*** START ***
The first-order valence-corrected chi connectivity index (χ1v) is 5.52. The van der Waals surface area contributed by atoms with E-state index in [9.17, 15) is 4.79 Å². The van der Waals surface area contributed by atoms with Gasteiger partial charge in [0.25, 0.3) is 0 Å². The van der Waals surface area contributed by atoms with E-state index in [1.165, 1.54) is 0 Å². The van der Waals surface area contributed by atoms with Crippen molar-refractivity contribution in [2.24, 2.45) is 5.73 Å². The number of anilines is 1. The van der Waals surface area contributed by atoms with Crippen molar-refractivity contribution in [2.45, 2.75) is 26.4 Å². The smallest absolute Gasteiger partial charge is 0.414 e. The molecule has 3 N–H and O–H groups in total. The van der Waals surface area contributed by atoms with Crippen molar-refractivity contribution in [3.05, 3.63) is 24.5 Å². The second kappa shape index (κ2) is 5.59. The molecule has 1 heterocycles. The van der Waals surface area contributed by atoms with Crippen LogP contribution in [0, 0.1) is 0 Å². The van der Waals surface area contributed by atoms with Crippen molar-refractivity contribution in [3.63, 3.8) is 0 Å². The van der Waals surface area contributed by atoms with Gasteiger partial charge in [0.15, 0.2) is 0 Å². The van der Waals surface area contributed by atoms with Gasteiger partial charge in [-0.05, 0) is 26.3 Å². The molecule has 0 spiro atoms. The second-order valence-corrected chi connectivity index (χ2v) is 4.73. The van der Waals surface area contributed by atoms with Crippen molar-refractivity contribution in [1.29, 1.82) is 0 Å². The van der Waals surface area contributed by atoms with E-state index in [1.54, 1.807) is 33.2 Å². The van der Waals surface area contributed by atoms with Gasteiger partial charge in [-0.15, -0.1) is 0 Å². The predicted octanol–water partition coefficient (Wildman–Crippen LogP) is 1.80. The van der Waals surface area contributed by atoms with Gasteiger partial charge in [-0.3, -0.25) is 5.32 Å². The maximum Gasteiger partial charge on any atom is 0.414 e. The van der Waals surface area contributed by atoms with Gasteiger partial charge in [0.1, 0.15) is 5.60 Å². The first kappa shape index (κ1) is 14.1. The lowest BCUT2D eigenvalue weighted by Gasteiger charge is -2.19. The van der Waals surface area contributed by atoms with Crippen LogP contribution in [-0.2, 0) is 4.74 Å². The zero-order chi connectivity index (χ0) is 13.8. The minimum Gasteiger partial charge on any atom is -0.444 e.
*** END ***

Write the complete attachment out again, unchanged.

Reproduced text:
The first-order valence-corrected chi connectivity index (χ1v) is 5.52. The van der Waals surface area contributed by atoms with E-state index in [9.17, 15) is 4.79 Å². The van der Waals surface area contributed by atoms with Gasteiger partial charge in [0.25, 0.3) is 0 Å². The van der Waals surface area contributed by atoms with E-state index in [1.165, 1.54) is 0 Å². The van der Waals surface area contributed by atoms with Crippen molar-refractivity contribution in [2.24, 2.45) is 5.73 Å². The number of anilines is 1. The van der Waals surface area contributed by atoms with Crippen molar-refractivity contribution in [2.45, 2.75) is 26.4 Å². The smallest absolute Gasteiger partial charge is 0.414 e. The molecule has 3 N–H and O–H groups in total. The van der Waals surface area contributed by atoms with Crippen molar-refractivity contribution in [3.05, 3.63) is 24.5 Å². The second kappa shape index (κ2) is 5.59. The molecule has 1 heterocycles. The van der Waals surface area contributed by atoms with Crippen LogP contribution in [0, 0.1) is 0 Å². The van der Waals surface area contributed by atoms with Crippen molar-refractivity contribution in [3.63, 3.8) is 0 Å². The van der Waals surface area contributed by atoms with Gasteiger partial charge in [0.15, 0.2) is 0 Å². The van der Waals surface area contributed by atoms with Gasteiger partial charge in [-0.05, 0) is 26.3 Å². The molecule has 0 spiro atoms. The second-order valence-corrected chi connectivity index (χ2v) is 4.73. The van der Waals surface area contributed by atoms with Crippen molar-refractivity contribution in [1.29, 1.82) is 0 Å². The van der Waals surface area contributed by atoms with E-state index in [1.54, 1.807) is 33.2 Å². The van der Waals surface area contributed by atoms with Gasteiger partial charge in [-0.15, -0.1) is 0 Å². The predicted octanol–water partition coefficient (Wildman–Crippen LogP) is 1.80. The van der Waals surface area contributed by atoms with Gasteiger partial charge in [-0.3, -0.25) is 5.32 Å². The maximum Gasteiger partial charge on any atom is 0.414 e. The van der Waals surface area contributed by atoms with Gasteiger partial charge in [0.1, 0.15) is 5.60 Å². The first kappa shape index (κ1) is 14.1. The lowest BCUT2D eigenvalue weighted by Gasteiger charge is -2.19. The van der Waals surface area contributed by atoms with Crippen LogP contribution in [-0.2, 0) is 4.74 Å². The zero-order chi connectivity index (χ0) is 13.8. The minimum Gasteiger partial charge on any atom is -0.444 e.